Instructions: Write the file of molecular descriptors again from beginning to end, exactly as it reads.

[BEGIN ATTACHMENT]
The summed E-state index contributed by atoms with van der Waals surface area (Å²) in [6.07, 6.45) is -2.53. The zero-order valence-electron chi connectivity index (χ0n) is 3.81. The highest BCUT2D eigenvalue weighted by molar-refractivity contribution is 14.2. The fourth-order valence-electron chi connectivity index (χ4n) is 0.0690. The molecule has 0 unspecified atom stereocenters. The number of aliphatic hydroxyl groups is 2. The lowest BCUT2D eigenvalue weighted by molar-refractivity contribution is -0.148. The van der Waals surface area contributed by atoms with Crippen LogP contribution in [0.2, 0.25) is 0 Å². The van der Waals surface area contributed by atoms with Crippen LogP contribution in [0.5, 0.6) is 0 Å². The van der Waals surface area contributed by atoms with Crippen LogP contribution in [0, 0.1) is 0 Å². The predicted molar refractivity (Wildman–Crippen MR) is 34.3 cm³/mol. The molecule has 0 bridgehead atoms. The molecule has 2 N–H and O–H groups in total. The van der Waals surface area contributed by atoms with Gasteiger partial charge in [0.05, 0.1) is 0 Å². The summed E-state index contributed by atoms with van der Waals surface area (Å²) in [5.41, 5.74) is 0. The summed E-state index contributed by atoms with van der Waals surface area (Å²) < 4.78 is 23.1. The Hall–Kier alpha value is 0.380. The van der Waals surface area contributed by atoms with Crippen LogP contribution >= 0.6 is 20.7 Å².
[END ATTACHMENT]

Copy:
The summed E-state index contributed by atoms with van der Waals surface area (Å²) in [6.07, 6.45) is -2.53. The zero-order valence-electron chi connectivity index (χ0n) is 3.81. The highest BCUT2D eigenvalue weighted by molar-refractivity contribution is 14.2. The fourth-order valence-electron chi connectivity index (χ4n) is 0.0690. The molecule has 0 unspecified atom stereocenters. The number of aliphatic hydroxyl groups is 2. The lowest BCUT2D eigenvalue weighted by molar-refractivity contribution is -0.148. The van der Waals surface area contributed by atoms with Crippen LogP contribution in [0.2, 0.25) is 0 Å². The van der Waals surface area contributed by atoms with Crippen LogP contribution in [0.5, 0.6) is 0 Å². The van der Waals surface area contributed by atoms with Crippen LogP contribution in [0, 0.1) is 0 Å². The predicted molar refractivity (Wildman–Crippen MR) is 34.3 cm³/mol. The molecule has 0 bridgehead atoms. The molecule has 2 N–H and O–H groups in total. The van der Waals surface area contributed by atoms with Gasteiger partial charge in [0.05, 0.1) is 0 Å². The summed E-state index contributed by atoms with van der Waals surface area (Å²) in [5.41, 5.74) is 0. The summed E-state index contributed by atoms with van der Waals surface area (Å²) < 4.78 is 23.1. The Hall–Kier alpha value is 0.380. The van der Waals surface area contributed by atoms with Crippen LogP contribution >= 0.6 is 20.7 Å².